Figure 1 shows that a three-year follow-up for all the patients was conducted after treatment, which was completed by September 2015. Of all 161 OC patients, 96 died from OC and 65 survived. Three-year survival rate of all the patients in the case group was 40%. No significant difference was found between the mean survival time and rate of patients with GSTM1null and non-null genotypes (p > 0.05). Mean survival time and rate of patients with GSTT1null genotype was significantly greater than that of patients with GSTT1non-null genotype (p < 0.05). Compared with patients with GG genotype, those with GSTP1 AA + AG genotype also had greater mean survival time and rate (p < 0.05) (Table 6).


Figure 1. Survival curve of the advanced OC patients indicates that GSTT1 null genotype and GSTP1AA + AG genotype had a higher survival rate of all the patients. OC, ovarian cancer.

Table 6 Associations of GST family (GSTM1, GSTT1, and GSTP1) genetic polymorphisms with survival time of OC patients in patients with advanced OC

Genotype

n

Mean survival time (month)

Survival rate

p

GSTMI





GSTM1 (+)

84/31

28.27

36.90%


GSTMI (-)

77/34

29.88

44.10%

0.193

GSTT1





GSTT1 (+)

83/23

26.95

27.70%


GSTT1 (-)

78/42

31.27

53.80%

< 0.001

GSTP1





AA + AG

137/60

29.07

43.80%


GG

24/5

19.63

20.80%

< 0.001

Notes: +, non-null; -, null; OC, ovarian cancer; GST, glutathione-S-transferase.

4. Discussion

OC is the most aggressive gynecological malignancy causing the highest number of gynecological cancer-related deaths, which is especially associated with delayed diagnosis at an advanced stage [25]. Constant breakthroughs have been made in treatments since its identification in 1959 by Dr. Martin [26]. This study was performed to explore the correlations of GST family (GSTM1, GSTT1, and GSTP1) genetic polymorphisms with short- and long-term efficacy of CCRT in patients with advanced OC. Collectively, the results revealed that polymorphisms within GSTT1 and GSTP1 but not in GSTM1 is associated with short- and long-term efficacy of CCRT in patients with advanced OC.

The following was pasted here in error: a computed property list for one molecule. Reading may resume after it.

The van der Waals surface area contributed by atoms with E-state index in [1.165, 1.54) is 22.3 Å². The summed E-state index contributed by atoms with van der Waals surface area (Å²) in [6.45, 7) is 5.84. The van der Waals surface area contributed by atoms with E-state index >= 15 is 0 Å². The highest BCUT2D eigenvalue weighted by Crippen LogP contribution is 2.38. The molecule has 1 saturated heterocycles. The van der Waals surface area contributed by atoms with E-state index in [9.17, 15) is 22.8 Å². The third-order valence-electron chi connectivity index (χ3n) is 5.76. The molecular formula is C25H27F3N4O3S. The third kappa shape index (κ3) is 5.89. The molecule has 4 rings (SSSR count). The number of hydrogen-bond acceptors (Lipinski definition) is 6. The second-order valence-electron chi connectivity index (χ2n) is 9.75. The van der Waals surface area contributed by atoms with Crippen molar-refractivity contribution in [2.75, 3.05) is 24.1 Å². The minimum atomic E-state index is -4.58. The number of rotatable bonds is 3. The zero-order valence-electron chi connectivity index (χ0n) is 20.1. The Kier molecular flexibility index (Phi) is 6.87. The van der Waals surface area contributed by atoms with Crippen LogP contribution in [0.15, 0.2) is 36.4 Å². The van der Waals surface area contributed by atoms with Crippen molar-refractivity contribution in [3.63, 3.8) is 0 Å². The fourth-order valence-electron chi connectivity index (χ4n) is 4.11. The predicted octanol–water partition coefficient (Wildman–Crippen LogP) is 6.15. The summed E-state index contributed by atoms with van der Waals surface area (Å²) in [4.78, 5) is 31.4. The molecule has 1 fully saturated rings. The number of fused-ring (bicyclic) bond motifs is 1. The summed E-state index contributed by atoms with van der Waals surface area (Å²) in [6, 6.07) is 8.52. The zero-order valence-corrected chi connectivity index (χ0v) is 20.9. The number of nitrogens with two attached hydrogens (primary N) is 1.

Initially,the current study demonstrated that frequencies of GSTT1 non-null genotype and homozygous mutation type GG of GSTP1in the case group were remarkably high. GSTs are the most important enzymes of the phase II metabolizing xenobiotic pathway, detoxifying several cytotoxic compoundsand thus protect organisms from DNA damage or protect chromosomes from oxidative damage [27,28]. Both GSTT1 and GSTM1 genes of the GST super gene family exhibit null or deletion polymorphism; individuals homozygous for the null allele lack GST enzyme activity and hence have an increased risk of cancer [29]. Previous researches have also revealed the potential role of GST polymorphisms as markers of susceptibility to type 2 diabetes, risk of relapse in childhood B-cell precursor acute lymphoblastic leukemia, lung cancer and breast cancer [3033].

In addition, the present study displayed that patients with GSTT1 null genotype and GSTP1 AA + AG genotype appeared to have a better chemoradiotherapy efficacy and higher survival rate when compared with those with GSTT1non-null genotype and GSTP1 GG genotype respectively. Our result is in line with the research conducted by Tahara et al, who found that gastric cancer patients with GSTT1 null genotype showed significantly better survival than patients with GSTT1 non-null genotype [29]. It was suggested that GSTT1 null genotype has lower enzyme activity and thus greater drug availability due to absent polymorphisms, leading to better clinical outcomes [34]. The cancer research community has also been focusing on GSTP1, evaluating its potential as a cancer biomarker [35]. For example, Lu et al. found in his research that GSTP1 exon 6 variant genotype is associated with improved survival among patients with Stage III and IV non-small cell lung carcinoma after platinum-based chemoradiotherapy and chemotherapy [36]. Islam et al. found that AG and AG + GG genotypes of GSTP1 were more likely to have a good response in breast cancer patients after chemotherapy in a Bangladeshi population [37]. A possible explanation is the assumption that GSTP1 105Val variant (G) enzyme causes reduced ability to detoxify chemotherapeutic agents, leading to lower clearance and reduced efficacy [38].